Euromillions winner Dolores McNamara has hired Michael McDowell and Michelle de Bruin to represent her in a landmark case against several newspapers for allegedly breaching her privacy.
McNamara scooped a record €113m in 2005 and has assembled a legal team of heavyweights to take on her case which will be heard in the High Court.
The 49-year-old is citing "intrusive
media interest", in her civil action against The Daily Mail, The Star, The Sun and The News of the World.
Former tánaiste and justice minister Michael McDowell will act as her senior counsel, while disgraced former international swimmer Michelle de Bruin will act as her junior counsel.
Her legal team will argue that, because she did not become a public figure by her own choice, she should not be considered "fair game" by newspapers in the same way as politicians and celebrities are seen as "open season" because they made a conscious decision to enter public life.
"She won the Euromillions and became a public figure but she did not choose to enter public life. It will be argued that a lot of these stories were a major intrusion into her sons' lives. Her sons have been targeted. Just because someone wins money it doesn't mean her extended family can be targeted in the public arena," said a legal source.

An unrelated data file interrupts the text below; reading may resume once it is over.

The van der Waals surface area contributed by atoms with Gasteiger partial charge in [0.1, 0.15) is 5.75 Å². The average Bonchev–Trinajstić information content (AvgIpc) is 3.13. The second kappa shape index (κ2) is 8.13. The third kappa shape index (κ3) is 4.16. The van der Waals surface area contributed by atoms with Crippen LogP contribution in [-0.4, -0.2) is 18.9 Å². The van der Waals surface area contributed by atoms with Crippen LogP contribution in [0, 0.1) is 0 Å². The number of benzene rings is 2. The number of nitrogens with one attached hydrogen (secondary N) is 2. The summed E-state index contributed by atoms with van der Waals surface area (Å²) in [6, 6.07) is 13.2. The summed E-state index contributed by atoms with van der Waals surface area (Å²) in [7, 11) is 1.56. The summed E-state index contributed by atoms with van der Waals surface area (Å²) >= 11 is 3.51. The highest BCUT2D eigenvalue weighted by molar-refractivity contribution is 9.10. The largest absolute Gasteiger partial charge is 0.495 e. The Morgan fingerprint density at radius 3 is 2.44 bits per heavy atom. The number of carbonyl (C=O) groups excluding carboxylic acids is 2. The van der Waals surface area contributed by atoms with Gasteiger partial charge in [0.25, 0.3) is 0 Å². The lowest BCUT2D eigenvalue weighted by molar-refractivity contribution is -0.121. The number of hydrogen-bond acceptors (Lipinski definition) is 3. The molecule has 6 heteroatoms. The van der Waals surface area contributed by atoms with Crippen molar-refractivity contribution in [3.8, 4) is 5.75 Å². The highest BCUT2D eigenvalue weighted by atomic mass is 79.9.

"This is the first case of its kind. It has the potential to change how newspapers chase stories. An audit of the press coverage of Dolores McNamara's win began in 2008 and I believe there was an awful lot of material. It was a huge story and the interest in her family has been unprecedented."
The Limerick woman is understood to be shocked by continued media interest in her life since her win four years ago.
"It's been a long time but a week has never gone by without a 'Dolores story'. No one could have been prepared for the level of media interest in all aspects of her life. The fact that she wasn't particularly wealthy made it an even better story and the fact that she won the money in the summer, a notoriously quiet time for newspapers, was also a factor in the media interest," said another legal source.
"I don't believe she's taking this case to win damages. Let's face it, she doesn't need the money. She's taking this case to stop these type of stories appearing in the newspapers in the future, which she feels are a major intrusion and cause her deep unhappiness."
Many articles about the Limerick woman and her momentous win have focused on probing her sons' background and whether they are spending her winnings, as well as speculating about their lifestyles.
A plethora of newspaper stories also appeared when it emerged that her nephew, Anthony 'Noddy' McCarthy, was one of five men convicted in 2003 of the murder of Limerick crime boss Kieran Keane.
"She has felt under siege by the press. It seems there's an insatiable interest in her and her family. She obviously feels legal action is the only way to get her life back," the source added.